By Elaine Hegwood Bowen, M.S.J.
As they say, the show must go on. And for the 13th year, Walt Disney World Resort (WDW) is hosting 100 students from across the country to empower youth to Be 100 and make their dreams come true as part of the Disney Dreamers Academy (DDA). However, the difference this year is that the event is being held virtually over the next few weekends.
DDA Virtual Program Series is an all-new program inspired by Disney Dreamers Academy that’s been held annually since 2008 at WDW. Participants in the virtual series experience career and motivational content, weekly live interactive sessions and an online commencement celebration, which is set for December 12.
A great difference this year is that all students can participate in as many of the 14 career-focused “deep dives” as they choose. These include the following subjects, among others, natural sciences, education, theater and acting, dance, animal care, law careers, Imagineering, and aviation aeronautics taught by “Rocket with the Fletchers,” a married couple who is designing the first rocket ship to go to Mars. Myron Fletcher holds a double degree in Aerospace Engineering and Physics from Tuskegee University as well as a Masters in Engineering Management from Duke University. Tiera Fletcher holds a degree in Aeronautics and Astronautics from MIT.
And another bonus this year is that all students will be offered a career externship experience. In previous DDA events, which I have covered for a number of years for the Crusader, only a few students were fortunate enough to secure post-DDA externships.
The event’s launch began the weekend of September 26, and about a dozen speakers welcomed the students via Zoom chats. Trevor Jackson of ABC’s “grown-ish,” and who a few years ago starred in a remake of “SuperFly,” encouraged the students. “Your drive, ability to persevere is inspiring,” he said. A surprise guest during the Zoom kickoff was Oscar winner Jamie Foxx, who plays the voice of the jazz musician in “Soul.” He said: “The part [in the movie] made me think creatively about my life,” telling the students “You should celebrate the brilliant and passionate you.”
Motivational speaker Jonathan Sprinkles echoed the theme. “You were born an original, don’t be a copy. Anything that you attach to the phrase ‘I am,’ you will eventually become. To #Be100, you have to build a level of certainty that says, I am ready, and I am going to succeed.”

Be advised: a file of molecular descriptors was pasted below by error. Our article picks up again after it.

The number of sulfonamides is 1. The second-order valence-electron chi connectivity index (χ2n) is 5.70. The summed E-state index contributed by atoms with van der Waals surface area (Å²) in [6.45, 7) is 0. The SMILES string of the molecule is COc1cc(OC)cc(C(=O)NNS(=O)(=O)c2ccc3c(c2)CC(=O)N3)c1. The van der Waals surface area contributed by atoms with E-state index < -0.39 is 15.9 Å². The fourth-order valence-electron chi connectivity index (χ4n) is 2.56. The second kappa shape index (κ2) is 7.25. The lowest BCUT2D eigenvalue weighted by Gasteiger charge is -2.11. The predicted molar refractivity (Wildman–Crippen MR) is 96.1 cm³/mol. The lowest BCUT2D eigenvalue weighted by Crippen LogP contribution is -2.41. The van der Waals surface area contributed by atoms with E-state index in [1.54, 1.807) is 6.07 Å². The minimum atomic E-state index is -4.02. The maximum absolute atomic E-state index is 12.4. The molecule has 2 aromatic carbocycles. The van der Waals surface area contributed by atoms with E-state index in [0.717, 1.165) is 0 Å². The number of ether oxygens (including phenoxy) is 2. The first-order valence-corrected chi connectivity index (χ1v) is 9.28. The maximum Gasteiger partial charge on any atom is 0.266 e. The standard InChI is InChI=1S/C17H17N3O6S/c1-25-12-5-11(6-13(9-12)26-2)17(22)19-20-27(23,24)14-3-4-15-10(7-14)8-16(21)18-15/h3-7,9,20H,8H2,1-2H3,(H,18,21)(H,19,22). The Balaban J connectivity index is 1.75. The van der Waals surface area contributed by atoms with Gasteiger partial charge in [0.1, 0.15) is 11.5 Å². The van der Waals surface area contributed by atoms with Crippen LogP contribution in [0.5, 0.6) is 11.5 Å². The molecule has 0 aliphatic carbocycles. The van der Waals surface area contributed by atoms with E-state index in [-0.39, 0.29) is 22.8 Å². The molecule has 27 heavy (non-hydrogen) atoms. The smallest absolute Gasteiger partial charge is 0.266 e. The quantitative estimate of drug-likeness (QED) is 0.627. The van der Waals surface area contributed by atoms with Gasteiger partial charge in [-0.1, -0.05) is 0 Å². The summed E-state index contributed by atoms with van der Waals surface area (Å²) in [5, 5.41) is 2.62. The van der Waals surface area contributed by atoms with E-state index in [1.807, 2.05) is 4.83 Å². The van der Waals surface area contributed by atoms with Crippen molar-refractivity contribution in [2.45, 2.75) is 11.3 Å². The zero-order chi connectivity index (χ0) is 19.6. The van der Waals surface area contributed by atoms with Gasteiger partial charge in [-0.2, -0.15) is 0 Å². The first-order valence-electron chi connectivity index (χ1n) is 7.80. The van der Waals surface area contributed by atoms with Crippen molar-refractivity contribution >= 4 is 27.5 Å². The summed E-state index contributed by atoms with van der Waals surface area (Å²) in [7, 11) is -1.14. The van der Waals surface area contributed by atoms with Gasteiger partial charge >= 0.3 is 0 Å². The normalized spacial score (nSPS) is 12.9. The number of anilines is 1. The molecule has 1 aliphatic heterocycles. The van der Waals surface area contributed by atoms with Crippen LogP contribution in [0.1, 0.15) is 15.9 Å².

Chef Jeff Henderson mentioned that many kids go to college living their parents’ dream, which isn’t wise. “We have to see the value of what we bring to the world,” he told the students while encouraging them to be champions in their own way.
Harlem and global fashion icon Dapper Dan also participated in a session. “We are getting young people to think globally. My relationship with the Gucci Changemakers program is to open doors and bring it forward and leave pathways for the next Dapper Dan. We have gifted young people.” The Gucci Changemakers program supports the company’s commitment to creating lasting social impact in diverse communities and within the fashion industry.
Award-winning singer Yolanda Adams, who is on the DDA board, also encouraged students. “Many youths just coast. You want to live and feel things. We encourage you to find your passion. You don’t have to get paid for it, but it’s wonderful when you do.” She added: “My passion is teaching, even though I sing.”
Brandi Harvey, founder of Beyond Her, an active wellness brand for women of color, encouraged the students. “Stop creating excuses or reasons about why you can’t create results in your life. To have a life of meaning, you need to produce results. Excuses are monuments to nothingness.”